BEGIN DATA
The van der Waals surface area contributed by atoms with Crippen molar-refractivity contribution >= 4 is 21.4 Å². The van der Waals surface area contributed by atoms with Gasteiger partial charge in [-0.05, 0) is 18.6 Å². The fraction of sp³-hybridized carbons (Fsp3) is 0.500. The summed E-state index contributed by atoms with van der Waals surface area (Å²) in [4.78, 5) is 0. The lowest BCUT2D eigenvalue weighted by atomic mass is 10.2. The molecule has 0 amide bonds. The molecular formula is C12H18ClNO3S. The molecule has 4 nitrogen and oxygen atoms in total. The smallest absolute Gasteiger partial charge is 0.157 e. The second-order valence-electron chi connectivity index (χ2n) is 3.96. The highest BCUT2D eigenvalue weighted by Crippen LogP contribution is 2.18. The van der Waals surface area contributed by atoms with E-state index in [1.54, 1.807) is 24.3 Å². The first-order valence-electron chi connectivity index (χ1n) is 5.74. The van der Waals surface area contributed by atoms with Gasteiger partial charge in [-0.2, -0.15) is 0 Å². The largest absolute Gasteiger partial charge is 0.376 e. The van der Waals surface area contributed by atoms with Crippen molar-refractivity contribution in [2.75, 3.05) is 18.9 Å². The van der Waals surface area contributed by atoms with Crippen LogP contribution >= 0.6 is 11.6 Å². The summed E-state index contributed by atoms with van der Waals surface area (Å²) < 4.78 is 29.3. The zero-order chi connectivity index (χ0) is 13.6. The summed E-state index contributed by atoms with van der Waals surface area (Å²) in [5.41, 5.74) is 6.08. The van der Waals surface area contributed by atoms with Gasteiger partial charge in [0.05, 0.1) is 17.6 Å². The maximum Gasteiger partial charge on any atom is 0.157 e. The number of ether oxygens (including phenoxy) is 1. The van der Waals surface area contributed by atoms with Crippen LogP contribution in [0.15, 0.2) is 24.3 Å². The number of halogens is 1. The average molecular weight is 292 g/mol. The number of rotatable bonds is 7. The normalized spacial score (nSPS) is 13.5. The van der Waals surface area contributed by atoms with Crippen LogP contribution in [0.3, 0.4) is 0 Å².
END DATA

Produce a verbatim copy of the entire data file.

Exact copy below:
The van der Waals surface area contributed by atoms with Crippen molar-refractivity contribution >= 4 is 21.4 Å². The van der Waals surface area contributed by atoms with Gasteiger partial charge in [-0.05, 0) is 18.6 Å². The fraction of sp³-hybridized carbons (Fsp3) is 0.500. The summed E-state index contributed by atoms with van der Waals surface area (Å²) in [4.78, 5) is 0. The lowest BCUT2D eigenvalue weighted by atomic mass is 10.2. The molecule has 0 amide bonds. The molecular formula is C12H18ClNO3S. The molecule has 4 nitrogen and oxygen atoms in total. The smallest absolute Gasteiger partial charge is 0.157 e. The second-order valence-electron chi connectivity index (χ2n) is 3.96. The highest BCUT2D eigenvalue weighted by Crippen LogP contribution is 2.18. The van der Waals surface area contributed by atoms with E-state index in [1.54, 1.807) is 24.3 Å². The first-order valence-electron chi connectivity index (χ1n) is 5.74. The van der Waals surface area contributed by atoms with Gasteiger partial charge in [-0.2, -0.15) is 0 Å². The largest absolute Gasteiger partial charge is 0.376 e. The van der Waals surface area contributed by atoms with Crippen molar-refractivity contribution in [2.75, 3.05) is 18.9 Å². The van der Waals surface area contributed by atoms with Crippen LogP contribution >= 0.6 is 11.6 Å². The summed E-state index contributed by atoms with van der Waals surface area (Å²) < 4.78 is 29.3. The zero-order chi connectivity index (χ0) is 13.6. The summed E-state index contributed by atoms with van der Waals surface area (Å²) in [5.41, 5.74) is 6.08. The van der Waals surface area contributed by atoms with Gasteiger partial charge in [0.05, 0.1) is 17.6 Å². The maximum Gasteiger partial charge on any atom is 0.157 e. The number of ether oxygens (including phenoxy) is 1. The van der Waals surface area contributed by atoms with Crippen LogP contribution in [0.15, 0.2) is 24.3 Å². The number of halogens is 1. The average molecular weight is 292 g/mol. The number of rotatable bonds is 7. The normalized spacial score (nSPS) is 13.5. The van der Waals surface area contributed by atoms with Crippen LogP contribution in [0.3, 0.4) is 0 Å².